To be accurate the first edition of WH40K was really a game called "Space Marine" and it was a much smaller scale. It came complete with orcs and eldar.  I know because I had the game and the rule book even laid out the whole history of Horus.  Five man squads were mounted on 1 inch squares and a  land raider was about half the size of a matchbox car.  So yes, I know what a 60,000 point army is.   28mm miniature WH40K actually grew out of a game called Space Hulk, a variant of the Space Marine universe.  Space Marine was circa 1989 / 1990.  People are still playing, it's just 40K now.

People play a game and then move on to other things.  It's not because of some failure on the part of the company or the product but more often because they just move on to other things.  We sold a lot of RC cars and trucks and guess what, most of the guys that got into it didn't stay with it for more than six months to a year. It's just the way it is. 

Games evolve over time. If they don't, people get bored with it and they'll find something else to entertain themselves.  There's a number of reasons why guys don't stick with WH40k for a long time and they certainly aren't all just because GW changed the rules or the armies or the prices.  Some guys quit because they find a game they like better.  Some quit because they get married, have kids and need their expendable cash for other things.  Some quit because they couldn't find enough guys to game with often enough and didn't want to play just once a month or once every six weeks.  There's probably a thousand different reasons why guys move on to other things, it's not all GW's fault.  In fact most to the time it's not GW's fault.  I think the same will be true for Dust Tactics. 

 

 

Shooter said:

What version of rules is Dungeons and Dragons on now?  I had a set that was in a red book labled "basic rules" and a blue book labeled "expert rules" somewhere around 1981.  That's gotta be about seven or eight generations of D&D ago.  People are still playing.  I played all the way until 2003, buying new rules and books all along, because I wanted to.  I didn't get upset becaue they evolved the game and it was no longer the same thing I bought five years ago.  Many are even using "miniatures" just like we did back in 1981.

buying a new series of books , for an RPG , isnt the same thing . yes the editions do come out , but your initial investment and follow up investments are much smaller . players only need a very small amount of material to play , so even buying over multiple editions , that investment is low . as for the miniatures , since you stopped playing in 2003 , you wouldnt be aware that they ended the minis game as a stand alone game , and just started doing the figs for the role playing game .  marketing a sales models for RPG' dont apply to minis games , its apples and oranges .

 

Shooter said:

How many variants of Axis & Allies have there been over the years?  7?  8?  People are still playing.  I have like four different A&A games here.  Still playing.

and many of those games are stand alone expansions , marketed to a smaller audience . the original ed was put out by MB which offered it to big and small stores alike , now its and avalon hill game which is their smaller expansion . yes people still play it , but its small core group , and still marketed as a board game , apples and oranges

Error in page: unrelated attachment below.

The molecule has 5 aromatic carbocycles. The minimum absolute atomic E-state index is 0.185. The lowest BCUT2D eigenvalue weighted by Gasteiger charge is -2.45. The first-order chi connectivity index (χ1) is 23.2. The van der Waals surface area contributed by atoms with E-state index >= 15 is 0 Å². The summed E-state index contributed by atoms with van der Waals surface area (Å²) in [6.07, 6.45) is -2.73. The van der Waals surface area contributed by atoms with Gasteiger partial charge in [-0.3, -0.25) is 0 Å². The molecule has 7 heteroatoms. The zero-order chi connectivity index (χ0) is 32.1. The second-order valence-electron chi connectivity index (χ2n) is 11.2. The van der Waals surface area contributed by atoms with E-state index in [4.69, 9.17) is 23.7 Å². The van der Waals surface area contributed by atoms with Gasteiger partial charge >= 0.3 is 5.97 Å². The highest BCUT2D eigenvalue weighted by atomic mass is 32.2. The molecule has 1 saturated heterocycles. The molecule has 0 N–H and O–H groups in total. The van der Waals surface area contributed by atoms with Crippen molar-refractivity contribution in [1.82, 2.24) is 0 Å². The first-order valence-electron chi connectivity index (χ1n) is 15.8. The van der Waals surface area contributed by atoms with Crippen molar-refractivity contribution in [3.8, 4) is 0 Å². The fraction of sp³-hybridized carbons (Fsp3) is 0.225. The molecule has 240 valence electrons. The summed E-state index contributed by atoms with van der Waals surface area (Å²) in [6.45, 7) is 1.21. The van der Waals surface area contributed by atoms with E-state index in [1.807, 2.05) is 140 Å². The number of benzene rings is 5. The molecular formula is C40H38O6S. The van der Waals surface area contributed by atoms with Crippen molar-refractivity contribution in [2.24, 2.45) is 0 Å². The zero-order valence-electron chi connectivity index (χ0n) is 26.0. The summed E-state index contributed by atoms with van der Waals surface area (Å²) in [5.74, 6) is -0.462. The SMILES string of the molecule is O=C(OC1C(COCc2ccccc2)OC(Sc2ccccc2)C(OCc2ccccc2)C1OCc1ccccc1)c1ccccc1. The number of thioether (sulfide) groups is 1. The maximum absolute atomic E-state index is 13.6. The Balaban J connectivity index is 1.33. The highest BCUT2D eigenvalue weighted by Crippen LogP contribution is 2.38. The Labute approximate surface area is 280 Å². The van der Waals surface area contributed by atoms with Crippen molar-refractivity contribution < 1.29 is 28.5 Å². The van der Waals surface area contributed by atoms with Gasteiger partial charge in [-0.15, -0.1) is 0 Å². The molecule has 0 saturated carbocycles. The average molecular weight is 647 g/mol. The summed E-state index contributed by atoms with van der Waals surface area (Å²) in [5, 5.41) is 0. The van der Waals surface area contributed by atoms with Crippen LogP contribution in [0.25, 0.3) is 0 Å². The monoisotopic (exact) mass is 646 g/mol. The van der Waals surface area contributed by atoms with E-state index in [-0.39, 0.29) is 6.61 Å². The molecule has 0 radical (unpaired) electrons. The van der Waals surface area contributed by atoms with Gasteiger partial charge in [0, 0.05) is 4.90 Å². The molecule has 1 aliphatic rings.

Shooter said:

To be accurate the first edition of WH40K was really a game called "Space Marine" and it was a much smaller scale. It came complete with orcs and eldar.  I know because I had the game and the rule book even laid out the whole history of Horus.  Five man squads were mounted on 1 inch squares and a  land raider was about half the size of a matchbox car.  So yes, I know what a 60,000 point army is.   28mm miniature WH40K actually grew out of a game called Space Hulk, a variant of the Space Marine universe.  Space Marine was circa 1989 / 1990.  People are still playing, it's just 40K now.

no , actually it wasnt , WH40K began as WH40k (in 1987) prior to that it was mostly a collection of rules from theri white dwarf magazine , it was codified in "rogue trader" with their first collection of actual armies lists being put out in "chapter approved" , and later the "red book" which was the army lists for the major races from white dwarf collected into one volume , and , and , it was a futuristic companion to their fantasy battles game that became warhammer fantasy .

"space marine " was an expansion of "adeptu titanicus" (released in 1988) , which was their "epic scale" games beginning , had ONLY rules , 6 plastic titans and buildings in the box ( i know because i saved up a long while to buy it when it first came out ) , then epic came out which was rules to expand it , then "space marine" (which my cousin got when it first came out ) came out (in 1989) which was essentially the new edition , and is still being played today as "epic armageddon " supported mostly by their black library subsidiary . the points values are drasticaly different .

space hulk was actulally a box game , their rip off of the aliens movie idea . it was put out first in 1989 (2 years after WH40kwas first released ) . its was a limited release game in that it was intended to be released , generate new sales , and be supported by new rules or missions periodicaly , but would not be supported as a standard game with continuous support like their table top games . it wuold have a "campaigns book" and 2 more expansions , which introduced a limited amount of new rules and figures , but again would only see limited support through new missions in the magazine . 2 more editions of the game have been released , niether had expansions , and only saw a very limited number reules or missions in the white dwarf magazine .